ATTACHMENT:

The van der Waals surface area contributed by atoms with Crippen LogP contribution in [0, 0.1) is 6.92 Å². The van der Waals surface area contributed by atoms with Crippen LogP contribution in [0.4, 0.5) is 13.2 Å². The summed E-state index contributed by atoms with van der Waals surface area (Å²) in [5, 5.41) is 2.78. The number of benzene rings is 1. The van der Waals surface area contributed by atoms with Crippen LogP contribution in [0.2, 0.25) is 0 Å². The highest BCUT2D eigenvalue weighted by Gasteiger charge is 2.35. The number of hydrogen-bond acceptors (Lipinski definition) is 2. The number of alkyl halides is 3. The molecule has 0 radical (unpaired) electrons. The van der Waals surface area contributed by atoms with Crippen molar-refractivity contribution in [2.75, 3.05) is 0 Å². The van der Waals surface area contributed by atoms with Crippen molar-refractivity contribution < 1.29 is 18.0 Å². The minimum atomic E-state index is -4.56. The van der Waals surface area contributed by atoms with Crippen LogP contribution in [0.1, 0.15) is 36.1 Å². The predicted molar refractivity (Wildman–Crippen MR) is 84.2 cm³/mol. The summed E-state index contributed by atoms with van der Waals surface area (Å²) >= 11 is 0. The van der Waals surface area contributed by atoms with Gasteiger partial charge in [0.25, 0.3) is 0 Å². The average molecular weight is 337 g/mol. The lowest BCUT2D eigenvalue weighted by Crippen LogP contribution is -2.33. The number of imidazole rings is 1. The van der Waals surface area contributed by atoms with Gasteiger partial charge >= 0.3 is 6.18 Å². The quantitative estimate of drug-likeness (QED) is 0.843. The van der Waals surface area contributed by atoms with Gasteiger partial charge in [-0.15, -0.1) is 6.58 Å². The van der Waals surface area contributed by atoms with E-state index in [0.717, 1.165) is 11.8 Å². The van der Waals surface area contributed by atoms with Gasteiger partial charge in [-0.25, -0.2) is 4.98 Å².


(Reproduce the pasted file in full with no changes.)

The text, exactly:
The van der Waals surface area contributed by atoms with Crippen LogP contribution in [0, 0.1) is 6.92 Å². The van der Waals surface area contributed by atoms with Crippen LogP contribution in [0.4, 0.5) is 13.2 Å². The summed E-state index contributed by atoms with van der Waals surface area (Å²) in [5, 5.41) is 2.78. The number of benzene rings is 1. The van der Waals surface area contributed by atoms with Crippen LogP contribution in [0.2, 0.25) is 0 Å². The highest BCUT2D eigenvalue weighted by Gasteiger charge is 2.35. The number of hydrogen-bond acceptors (Lipinski definition) is 2. The number of alkyl halides is 3. The molecule has 0 radical (unpaired) electrons. The van der Waals surface area contributed by atoms with Crippen molar-refractivity contribution in [2.75, 3.05) is 0 Å². The van der Waals surface area contributed by atoms with Crippen molar-refractivity contribution < 1.29 is 18.0 Å². The minimum atomic E-state index is -4.56. The van der Waals surface area contributed by atoms with Crippen LogP contribution in [0.1, 0.15) is 36.1 Å². The predicted molar refractivity (Wildman–Crippen MR) is 84.2 cm³/mol. The summed E-state index contributed by atoms with van der Waals surface area (Å²) >= 11 is 0. The van der Waals surface area contributed by atoms with Gasteiger partial charge in [0.25, 0.3) is 0 Å². The average molecular weight is 337 g/mol. The lowest BCUT2D eigenvalue weighted by Crippen LogP contribution is -2.33. The number of imidazole rings is 1. The van der Waals surface area contributed by atoms with Gasteiger partial charge >= 0.3 is 6.18 Å². The quantitative estimate of drug-likeness (QED) is 0.843. The van der Waals surface area contributed by atoms with Gasteiger partial charge in [-0.15, -0.1) is 6.58 Å². The van der Waals surface area contributed by atoms with E-state index in [0.717, 1.165) is 11.8 Å². The van der Waals surface area contributed by atoms with Gasteiger partial charge in [-0.25, -0.2) is 4.98 Å².